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Community job fair matches crowd of job seekers, employers

By Josh Bergeron


SALISBURY — With enough work, job seekers can find open positions or job-training resources.

That consensus emerged Wednesday at a job fair in Salisbury that attracted a large group of people and about 50 employers. All employers at the job fair hoped to fill a minimum of one full-time position, said NCWorks Career Center leader Debbie Davis. Employers ranged from manufacturers to restaurants. Job seekers represented an equally large range — from some with graduate degrees and some with GEDs.

Will Triplett and CJ McCluney were among the job seekers. Both previously worked in temporary jobs at the same company. On Tuesday, Triplett and McCluney were looking for different types of work. Triplett said he prefers something outdoors; McCluney was hoping for an office job.

But the pair agreed on at least one point.

“I think the jobs are out there,” Triplett said. “It’s just a lack of motivation for some people to do the work, honestly. Because there are some jobs I know I could do, but I don’t know if I would be interested.”

McCluney said he thinks Salisbury area companies are expanding or adding jobs. Still, transportation can be a significant speed bump for some, he said.

“Some people don’t have the transportation, and Salisbury and Rowan County don’t have the best public transportation,” he said. “Like, some of these jobs are in Kannapolis and some people might have a tough time getting there.”

When transportation is a problem, the solution may be taking a job that’s within walking distance, said Shinique McNeil, an employment specialist with Primary Care Solutions. McNeil wasn’t looking for a job. Instead, she hoped to find jobs for her clients.

One client, McNeil said, cannot drive and doesn’t have a friend or family member who can provide transportation.

“The challenge, in that case, is just finding something that they can get to,” she said.

Public transportation isn’t an option, for one reason or another, in a number of cases, she said.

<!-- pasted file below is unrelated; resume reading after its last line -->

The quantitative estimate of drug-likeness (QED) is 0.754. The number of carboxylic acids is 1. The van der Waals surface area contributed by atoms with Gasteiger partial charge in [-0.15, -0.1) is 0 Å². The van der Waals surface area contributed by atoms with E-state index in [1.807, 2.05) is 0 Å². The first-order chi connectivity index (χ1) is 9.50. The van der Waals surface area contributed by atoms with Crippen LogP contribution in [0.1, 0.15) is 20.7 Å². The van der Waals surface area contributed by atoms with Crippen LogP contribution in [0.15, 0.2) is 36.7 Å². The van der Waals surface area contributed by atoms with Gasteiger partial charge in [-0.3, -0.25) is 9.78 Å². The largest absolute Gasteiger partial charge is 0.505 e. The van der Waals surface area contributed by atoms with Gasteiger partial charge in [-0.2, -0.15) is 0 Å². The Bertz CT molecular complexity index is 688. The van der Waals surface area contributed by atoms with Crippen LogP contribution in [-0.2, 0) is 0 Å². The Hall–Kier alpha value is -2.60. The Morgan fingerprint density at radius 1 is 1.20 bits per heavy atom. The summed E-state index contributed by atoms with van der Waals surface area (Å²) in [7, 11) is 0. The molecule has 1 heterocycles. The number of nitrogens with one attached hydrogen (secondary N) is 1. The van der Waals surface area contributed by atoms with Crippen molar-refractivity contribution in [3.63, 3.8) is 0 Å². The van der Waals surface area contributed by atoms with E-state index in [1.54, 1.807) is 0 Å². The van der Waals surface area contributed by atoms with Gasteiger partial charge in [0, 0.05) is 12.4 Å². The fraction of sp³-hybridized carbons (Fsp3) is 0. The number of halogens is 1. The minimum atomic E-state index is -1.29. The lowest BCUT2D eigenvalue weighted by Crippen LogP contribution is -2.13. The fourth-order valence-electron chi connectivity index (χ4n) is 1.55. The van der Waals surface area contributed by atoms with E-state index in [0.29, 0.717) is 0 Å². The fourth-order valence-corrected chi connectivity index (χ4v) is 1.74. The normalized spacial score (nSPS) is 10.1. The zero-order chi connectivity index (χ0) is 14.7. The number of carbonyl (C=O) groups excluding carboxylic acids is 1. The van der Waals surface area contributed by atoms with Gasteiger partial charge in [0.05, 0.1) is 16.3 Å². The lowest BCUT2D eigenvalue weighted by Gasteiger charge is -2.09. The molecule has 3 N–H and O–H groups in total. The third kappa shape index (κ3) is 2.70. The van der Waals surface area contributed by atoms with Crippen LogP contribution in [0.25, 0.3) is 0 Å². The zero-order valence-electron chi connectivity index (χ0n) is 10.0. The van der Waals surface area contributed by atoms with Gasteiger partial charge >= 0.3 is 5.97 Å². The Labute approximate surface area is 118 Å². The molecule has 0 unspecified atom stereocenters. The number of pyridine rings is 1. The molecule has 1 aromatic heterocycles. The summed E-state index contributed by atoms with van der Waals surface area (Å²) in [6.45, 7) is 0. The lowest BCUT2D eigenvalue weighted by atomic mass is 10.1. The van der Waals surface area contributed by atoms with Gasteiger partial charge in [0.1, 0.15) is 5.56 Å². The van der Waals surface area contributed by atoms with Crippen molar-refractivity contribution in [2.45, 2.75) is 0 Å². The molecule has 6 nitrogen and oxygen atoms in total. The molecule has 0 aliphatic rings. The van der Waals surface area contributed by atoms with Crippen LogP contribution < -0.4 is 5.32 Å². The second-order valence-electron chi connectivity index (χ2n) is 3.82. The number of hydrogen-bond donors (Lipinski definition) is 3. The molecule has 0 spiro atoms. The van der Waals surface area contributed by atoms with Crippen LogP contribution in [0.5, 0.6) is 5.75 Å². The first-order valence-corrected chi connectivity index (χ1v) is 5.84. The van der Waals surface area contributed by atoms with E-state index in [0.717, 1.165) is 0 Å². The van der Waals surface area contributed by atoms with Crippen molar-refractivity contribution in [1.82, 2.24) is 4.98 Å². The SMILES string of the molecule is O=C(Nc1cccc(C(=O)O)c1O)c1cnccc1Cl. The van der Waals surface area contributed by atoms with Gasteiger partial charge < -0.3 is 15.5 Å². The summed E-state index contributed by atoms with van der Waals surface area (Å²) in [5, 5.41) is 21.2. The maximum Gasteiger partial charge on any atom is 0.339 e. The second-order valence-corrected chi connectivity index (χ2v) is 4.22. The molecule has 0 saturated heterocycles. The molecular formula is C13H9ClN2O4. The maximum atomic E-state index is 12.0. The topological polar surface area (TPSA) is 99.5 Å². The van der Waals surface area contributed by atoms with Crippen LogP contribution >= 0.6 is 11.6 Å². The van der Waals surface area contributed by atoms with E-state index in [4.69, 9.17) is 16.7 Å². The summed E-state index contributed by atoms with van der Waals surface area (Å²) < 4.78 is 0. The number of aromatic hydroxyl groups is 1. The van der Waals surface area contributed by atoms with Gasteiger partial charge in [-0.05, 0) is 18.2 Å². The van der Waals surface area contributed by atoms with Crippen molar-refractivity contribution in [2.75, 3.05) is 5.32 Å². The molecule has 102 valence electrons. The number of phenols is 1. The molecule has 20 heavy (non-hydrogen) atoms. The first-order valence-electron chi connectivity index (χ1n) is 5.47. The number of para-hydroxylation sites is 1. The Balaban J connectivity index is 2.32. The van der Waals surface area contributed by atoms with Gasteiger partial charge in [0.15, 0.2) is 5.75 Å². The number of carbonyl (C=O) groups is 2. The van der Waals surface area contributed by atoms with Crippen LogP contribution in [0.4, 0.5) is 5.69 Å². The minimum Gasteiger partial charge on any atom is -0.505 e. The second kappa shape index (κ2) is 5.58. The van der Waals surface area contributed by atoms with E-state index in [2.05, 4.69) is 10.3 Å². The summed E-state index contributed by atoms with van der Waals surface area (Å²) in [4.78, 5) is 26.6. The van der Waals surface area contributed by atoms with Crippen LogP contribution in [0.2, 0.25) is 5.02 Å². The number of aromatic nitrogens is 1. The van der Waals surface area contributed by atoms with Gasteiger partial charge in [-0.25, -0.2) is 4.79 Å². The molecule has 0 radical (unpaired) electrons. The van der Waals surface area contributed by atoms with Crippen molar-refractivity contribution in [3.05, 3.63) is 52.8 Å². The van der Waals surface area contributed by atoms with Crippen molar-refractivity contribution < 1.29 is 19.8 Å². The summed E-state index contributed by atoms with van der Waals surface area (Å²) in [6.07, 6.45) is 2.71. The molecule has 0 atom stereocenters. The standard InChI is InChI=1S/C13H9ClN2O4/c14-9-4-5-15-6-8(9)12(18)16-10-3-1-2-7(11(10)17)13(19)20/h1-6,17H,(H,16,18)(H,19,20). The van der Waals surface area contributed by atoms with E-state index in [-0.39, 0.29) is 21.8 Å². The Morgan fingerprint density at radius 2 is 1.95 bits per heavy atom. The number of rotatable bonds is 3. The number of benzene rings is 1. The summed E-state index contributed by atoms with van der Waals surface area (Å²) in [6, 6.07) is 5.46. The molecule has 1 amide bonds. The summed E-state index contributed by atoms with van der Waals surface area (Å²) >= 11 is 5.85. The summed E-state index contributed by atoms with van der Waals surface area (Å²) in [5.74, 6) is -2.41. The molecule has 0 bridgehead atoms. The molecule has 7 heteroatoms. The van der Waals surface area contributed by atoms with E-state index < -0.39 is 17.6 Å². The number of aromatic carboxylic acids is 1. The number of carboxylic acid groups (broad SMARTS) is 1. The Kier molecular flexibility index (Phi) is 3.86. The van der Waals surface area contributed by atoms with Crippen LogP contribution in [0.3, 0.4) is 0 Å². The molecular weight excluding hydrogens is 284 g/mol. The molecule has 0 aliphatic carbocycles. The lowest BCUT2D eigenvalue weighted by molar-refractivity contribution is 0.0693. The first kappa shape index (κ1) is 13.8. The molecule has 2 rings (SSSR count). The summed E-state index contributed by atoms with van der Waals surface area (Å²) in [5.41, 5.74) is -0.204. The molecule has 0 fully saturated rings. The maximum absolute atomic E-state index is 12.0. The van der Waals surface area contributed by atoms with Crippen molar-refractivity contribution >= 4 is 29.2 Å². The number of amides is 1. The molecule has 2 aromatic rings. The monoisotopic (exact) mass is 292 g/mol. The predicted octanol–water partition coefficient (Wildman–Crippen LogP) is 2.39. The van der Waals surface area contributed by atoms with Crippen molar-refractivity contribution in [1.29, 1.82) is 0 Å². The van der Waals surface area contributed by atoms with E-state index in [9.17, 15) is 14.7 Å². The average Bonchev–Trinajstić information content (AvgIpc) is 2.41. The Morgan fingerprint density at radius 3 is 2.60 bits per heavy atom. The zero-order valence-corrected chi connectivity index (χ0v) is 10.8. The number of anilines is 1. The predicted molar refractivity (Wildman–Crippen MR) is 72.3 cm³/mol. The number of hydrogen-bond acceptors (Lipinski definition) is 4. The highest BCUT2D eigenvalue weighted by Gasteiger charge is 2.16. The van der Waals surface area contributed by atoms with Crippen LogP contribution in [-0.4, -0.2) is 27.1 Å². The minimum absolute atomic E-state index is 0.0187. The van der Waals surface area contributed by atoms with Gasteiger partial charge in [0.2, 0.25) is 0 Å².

Other applicants may not have qualifications, but that’s a solvable problem, according to Davis. She said her office provides free job training. She recommended visiting ncworks.gov for more information.

“We can work with people to make a plan and find the right direction,” Davis said.

Wednesday was the latest in a number of job fairs hosted at West End Plaza by a collection of community agencies. In the morning, a large crowd attended an employer panel presentation. Doors opened to the job fair at 10:30 a.m.

Dee Dee Wright, who helped organize the event, said she thinks the job fair “has hit on something.” As proof, Wright talked about the variety of companies, including one addition, at West End Plaza on Wednesday. She said job seekers seemed to have a positive experience.

“I told you it would be fun,” she told one young man as he left the job fair.

Linda Childress, who works at Schult Homes, said company representatives spoke with a number of qualified candidates for its open jobs on Wednesday and at previous job fairs. Childress said Schult is hiring for jobs at a facility to transport its newly constructed buildings.

“It’s been a mixed group, but it has really been very good,” Childress said. “If people are looking for job, they are going to find one because there are plenty of companies offering here. You just have to be willing to work. A lot of times, people may be willing to fill out an application, but are they willing to work?”

Contact reporter Josh Bergeron at 704-797-4246.



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